“I want to unleash the inherent characteristics and enable forms to take shape freely without any preconceived notions of art.”
Unlike his glass artist counterparts who learn to master and control the material, producing an object of perfect technical execution, Kadonaga believes that the perfection already exists within the material. It is simply his job to expose the intrinsic properties and allow them to take form.
In his current exhibition titled Glass at WALKER CONTEMPORARY, Kadonaga explores two distinct techniques in working with glass, but within each technique, a secondary exploration of the presence of the artist’s hand versus the absence.
First there are the poured pieces Kadonaga made in his own studio using a steel rod and molten glass, onto which he allowed the liquid form to simply drip and ooze of the end of the rod and pile up. In order to then remove the artist’s hand from the process, Kadonaga produced a computer program that controls the temperature and rate at which the molten glass is poured from a large vat in a separate room. The resulting pieces are substantial solid masses of glass that have a stringy taffy-like appearance.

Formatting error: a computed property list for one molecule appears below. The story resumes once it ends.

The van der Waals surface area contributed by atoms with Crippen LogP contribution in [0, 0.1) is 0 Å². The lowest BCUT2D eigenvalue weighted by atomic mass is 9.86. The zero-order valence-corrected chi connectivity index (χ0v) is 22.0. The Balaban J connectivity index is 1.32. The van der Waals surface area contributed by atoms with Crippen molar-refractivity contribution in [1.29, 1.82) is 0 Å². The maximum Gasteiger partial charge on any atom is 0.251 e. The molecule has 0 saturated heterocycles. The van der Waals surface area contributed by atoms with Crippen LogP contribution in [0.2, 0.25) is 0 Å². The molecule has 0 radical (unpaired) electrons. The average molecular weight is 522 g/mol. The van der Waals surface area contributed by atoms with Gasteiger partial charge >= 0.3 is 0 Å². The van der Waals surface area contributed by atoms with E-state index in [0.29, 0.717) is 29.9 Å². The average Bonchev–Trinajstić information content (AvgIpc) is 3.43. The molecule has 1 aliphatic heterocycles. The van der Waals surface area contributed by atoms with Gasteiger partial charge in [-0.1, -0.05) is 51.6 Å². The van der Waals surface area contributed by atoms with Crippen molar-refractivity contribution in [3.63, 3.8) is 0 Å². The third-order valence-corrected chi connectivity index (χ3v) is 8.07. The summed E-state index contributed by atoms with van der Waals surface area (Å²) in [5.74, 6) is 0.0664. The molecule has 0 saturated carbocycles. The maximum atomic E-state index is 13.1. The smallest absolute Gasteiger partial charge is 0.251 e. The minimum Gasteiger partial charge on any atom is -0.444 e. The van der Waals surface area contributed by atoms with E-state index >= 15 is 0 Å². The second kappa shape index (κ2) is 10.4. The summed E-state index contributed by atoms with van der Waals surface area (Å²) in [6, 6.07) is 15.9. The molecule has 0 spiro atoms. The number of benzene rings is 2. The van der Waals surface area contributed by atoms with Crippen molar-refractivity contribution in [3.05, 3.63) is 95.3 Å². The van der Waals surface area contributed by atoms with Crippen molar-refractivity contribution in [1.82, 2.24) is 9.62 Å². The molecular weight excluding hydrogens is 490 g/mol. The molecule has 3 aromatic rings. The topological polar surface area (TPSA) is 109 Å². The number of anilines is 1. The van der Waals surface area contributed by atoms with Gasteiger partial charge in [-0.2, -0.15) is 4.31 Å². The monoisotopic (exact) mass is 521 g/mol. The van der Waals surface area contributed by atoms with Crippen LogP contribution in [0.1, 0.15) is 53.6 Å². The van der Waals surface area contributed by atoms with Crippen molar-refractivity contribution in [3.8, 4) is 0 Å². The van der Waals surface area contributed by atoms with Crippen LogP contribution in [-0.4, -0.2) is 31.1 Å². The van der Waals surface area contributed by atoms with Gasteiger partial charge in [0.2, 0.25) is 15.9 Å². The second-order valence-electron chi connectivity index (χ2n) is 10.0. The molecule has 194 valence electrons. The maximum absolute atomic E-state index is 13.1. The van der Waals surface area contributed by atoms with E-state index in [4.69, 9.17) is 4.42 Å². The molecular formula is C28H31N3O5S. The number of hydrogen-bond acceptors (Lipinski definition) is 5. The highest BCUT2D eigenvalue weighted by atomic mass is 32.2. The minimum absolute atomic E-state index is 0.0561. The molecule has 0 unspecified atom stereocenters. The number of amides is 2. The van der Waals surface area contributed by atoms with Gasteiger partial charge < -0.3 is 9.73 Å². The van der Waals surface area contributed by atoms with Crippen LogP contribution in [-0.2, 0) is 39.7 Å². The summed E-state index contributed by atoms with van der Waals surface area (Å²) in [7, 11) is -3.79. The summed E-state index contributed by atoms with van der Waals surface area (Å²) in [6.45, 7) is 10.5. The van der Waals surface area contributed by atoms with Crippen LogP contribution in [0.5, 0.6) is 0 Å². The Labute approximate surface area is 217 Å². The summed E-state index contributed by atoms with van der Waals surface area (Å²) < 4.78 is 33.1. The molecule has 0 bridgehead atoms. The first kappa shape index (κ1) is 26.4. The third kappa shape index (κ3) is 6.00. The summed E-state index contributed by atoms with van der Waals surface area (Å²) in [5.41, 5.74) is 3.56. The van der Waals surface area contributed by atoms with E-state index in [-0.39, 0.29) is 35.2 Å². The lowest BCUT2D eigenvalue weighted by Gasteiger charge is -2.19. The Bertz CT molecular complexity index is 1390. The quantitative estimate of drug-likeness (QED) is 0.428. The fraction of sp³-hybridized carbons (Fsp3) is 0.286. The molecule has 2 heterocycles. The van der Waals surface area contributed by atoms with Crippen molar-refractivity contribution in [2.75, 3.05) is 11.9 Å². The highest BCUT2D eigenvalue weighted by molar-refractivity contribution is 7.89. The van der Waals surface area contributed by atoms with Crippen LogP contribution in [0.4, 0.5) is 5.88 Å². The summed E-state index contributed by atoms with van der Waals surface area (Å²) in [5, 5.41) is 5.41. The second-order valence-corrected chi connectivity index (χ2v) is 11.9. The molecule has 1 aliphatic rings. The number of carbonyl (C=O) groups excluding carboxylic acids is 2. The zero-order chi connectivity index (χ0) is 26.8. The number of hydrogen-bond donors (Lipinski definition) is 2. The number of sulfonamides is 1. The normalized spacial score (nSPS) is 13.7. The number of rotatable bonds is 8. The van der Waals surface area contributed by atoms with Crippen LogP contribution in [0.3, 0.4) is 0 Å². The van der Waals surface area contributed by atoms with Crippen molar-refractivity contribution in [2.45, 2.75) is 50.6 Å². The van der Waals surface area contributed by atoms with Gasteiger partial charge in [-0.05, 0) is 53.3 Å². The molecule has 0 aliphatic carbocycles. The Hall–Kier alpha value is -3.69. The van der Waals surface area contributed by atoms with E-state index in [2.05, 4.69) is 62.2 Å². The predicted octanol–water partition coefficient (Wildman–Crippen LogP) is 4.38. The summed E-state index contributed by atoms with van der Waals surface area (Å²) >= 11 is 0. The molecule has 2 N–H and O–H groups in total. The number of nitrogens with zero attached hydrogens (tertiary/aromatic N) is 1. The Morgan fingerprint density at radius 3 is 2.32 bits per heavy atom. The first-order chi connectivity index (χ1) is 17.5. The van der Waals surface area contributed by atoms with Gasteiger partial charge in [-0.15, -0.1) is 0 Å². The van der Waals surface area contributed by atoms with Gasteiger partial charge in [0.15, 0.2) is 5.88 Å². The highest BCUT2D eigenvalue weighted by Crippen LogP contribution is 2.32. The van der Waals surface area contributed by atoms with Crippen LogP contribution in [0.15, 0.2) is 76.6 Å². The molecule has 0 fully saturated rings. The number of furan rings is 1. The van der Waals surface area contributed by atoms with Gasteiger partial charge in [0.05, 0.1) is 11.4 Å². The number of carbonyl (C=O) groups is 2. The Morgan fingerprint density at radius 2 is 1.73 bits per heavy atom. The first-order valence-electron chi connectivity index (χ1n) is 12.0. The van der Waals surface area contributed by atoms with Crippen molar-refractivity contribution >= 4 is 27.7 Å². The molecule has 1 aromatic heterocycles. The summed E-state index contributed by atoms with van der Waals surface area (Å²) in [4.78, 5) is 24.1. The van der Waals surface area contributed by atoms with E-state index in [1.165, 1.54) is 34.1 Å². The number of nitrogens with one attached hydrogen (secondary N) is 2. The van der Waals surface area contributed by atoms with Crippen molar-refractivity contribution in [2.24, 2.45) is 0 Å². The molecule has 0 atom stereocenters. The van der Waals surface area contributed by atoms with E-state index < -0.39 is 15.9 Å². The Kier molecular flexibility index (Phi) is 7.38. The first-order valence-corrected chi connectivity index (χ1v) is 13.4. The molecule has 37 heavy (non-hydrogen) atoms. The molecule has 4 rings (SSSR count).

Having exposed the viscose quality of glass, Kadonaga turned his attention to that hard yet slippery, almost water-like quality that glass can have. His first attempt at this work was during a residency at Pilchuck where he produced pieces that appear to be glass drip castles, using a rudimentary hand made “machine” which consisted of a steel tube turned by a bicycle crank, which produced a marble-like piece of glass from a drop of molten glass
And finally, using a more high-tech machine at a glass factory in Japan, Kadonaga was able to take this idea to the next level with more emphasis on the material being produced autonomously, devoid again of the artist’s hand.